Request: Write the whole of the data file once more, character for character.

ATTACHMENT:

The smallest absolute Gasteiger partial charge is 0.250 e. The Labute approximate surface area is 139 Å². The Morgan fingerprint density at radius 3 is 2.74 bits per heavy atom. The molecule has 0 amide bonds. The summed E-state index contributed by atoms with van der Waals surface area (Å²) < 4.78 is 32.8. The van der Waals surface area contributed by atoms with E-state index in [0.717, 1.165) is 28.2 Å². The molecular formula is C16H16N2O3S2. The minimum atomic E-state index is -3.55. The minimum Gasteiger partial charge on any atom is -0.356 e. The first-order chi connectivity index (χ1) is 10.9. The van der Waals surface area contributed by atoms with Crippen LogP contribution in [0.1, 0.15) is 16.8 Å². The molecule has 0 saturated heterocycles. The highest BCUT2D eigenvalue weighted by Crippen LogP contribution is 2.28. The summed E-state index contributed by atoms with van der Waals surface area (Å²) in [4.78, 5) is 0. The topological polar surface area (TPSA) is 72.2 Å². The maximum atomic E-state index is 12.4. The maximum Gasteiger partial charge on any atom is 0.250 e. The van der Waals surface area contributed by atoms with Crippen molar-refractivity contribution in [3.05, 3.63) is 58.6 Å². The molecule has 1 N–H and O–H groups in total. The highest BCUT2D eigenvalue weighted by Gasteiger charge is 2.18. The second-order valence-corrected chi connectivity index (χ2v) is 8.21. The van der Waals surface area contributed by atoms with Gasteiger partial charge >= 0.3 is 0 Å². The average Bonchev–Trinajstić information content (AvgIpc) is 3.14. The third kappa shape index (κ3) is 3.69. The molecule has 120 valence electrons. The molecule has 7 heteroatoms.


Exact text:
The smallest absolute Gasteiger partial charge is 0.250 e. The Labute approximate surface area is 139 Å². The Morgan fingerprint density at radius 3 is 2.74 bits per heavy atom. The molecule has 0 amide bonds. The summed E-state index contributed by atoms with van der Waals surface area (Å²) < 4.78 is 32.8. The van der Waals surface area contributed by atoms with E-state index in [0.717, 1.165) is 28.2 Å². The molecular formula is C16H16N2O3S2. The minimum atomic E-state index is -3.55. The minimum Gasteiger partial charge on any atom is -0.356 e. The first-order chi connectivity index (χ1) is 10.9. The van der Waals surface area contributed by atoms with Crippen LogP contribution in [0.1, 0.15) is 16.8 Å². The molecule has 0 saturated heterocycles. The highest BCUT2D eigenvalue weighted by Crippen LogP contribution is 2.28. The summed E-state index contributed by atoms with van der Waals surface area (Å²) in [4.78, 5) is 0. The topological polar surface area (TPSA) is 72.2 Å². The maximum atomic E-state index is 12.4. The maximum Gasteiger partial charge on any atom is 0.250 e. The van der Waals surface area contributed by atoms with Crippen molar-refractivity contribution in [3.05, 3.63) is 58.6 Å². The molecule has 1 N–H and O–H groups in total. The highest BCUT2D eigenvalue weighted by Gasteiger charge is 2.18. The second-order valence-corrected chi connectivity index (χ2v) is 8.21. The van der Waals surface area contributed by atoms with Gasteiger partial charge >= 0.3 is 0 Å². The average Bonchev–Trinajstić information content (AvgIpc) is 3.14. The third kappa shape index (κ3) is 3.69. The molecule has 120 valence electrons. The molecule has 7 heteroatoms.